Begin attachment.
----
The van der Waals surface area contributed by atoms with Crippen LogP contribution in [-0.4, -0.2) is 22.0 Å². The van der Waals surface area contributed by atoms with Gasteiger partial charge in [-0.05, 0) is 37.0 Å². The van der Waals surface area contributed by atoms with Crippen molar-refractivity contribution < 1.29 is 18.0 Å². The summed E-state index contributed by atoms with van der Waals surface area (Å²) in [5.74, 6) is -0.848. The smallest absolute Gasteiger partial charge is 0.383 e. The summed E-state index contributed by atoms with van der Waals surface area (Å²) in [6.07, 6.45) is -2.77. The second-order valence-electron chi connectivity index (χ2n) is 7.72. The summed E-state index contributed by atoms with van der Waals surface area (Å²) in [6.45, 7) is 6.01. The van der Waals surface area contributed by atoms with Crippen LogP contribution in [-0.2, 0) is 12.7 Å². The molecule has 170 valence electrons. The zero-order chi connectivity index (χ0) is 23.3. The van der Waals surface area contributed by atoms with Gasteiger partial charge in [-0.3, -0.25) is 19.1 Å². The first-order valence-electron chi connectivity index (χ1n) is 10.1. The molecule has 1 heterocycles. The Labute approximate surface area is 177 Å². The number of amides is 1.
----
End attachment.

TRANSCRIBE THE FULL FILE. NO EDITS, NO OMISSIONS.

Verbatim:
The van der Waals surface area contributed by atoms with Crippen LogP contribution in [-0.4, -0.2) is 22.0 Å². The van der Waals surface area contributed by atoms with Gasteiger partial charge in [-0.05, 0) is 37.0 Å². The van der Waals surface area contributed by atoms with Crippen molar-refractivity contribution < 1.29 is 18.0 Å². The summed E-state index contributed by atoms with van der Waals surface area (Å²) in [5.74, 6) is -0.848. The smallest absolute Gasteiger partial charge is 0.383 e. The summed E-state index contributed by atoms with van der Waals surface area (Å²) in [6.07, 6.45) is -2.77. The second-order valence-electron chi connectivity index (χ2n) is 7.72. The summed E-state index contributed by atoms with van der Waals surface area (Å²) in [6.45, 7) is 6.01. The van der Waals surface area contributed by atoms with Crippen LogP contribution in [-0.2, 0) is 12.7 Å². The molecule has 170 valence electrons. The zero-order chi connectivity index (χ0) is 23.3. The van der Waals surface area contributed by atoms with Gasteiger partial charge in [-0.3, -0.25) is 19.1 Å². The first-order valence-electron chi connectivity index (χ1n) is 10.1. The molecule has 1 heterocycles. The Labute approximate surface area is 177 Å². The number of amides is 1.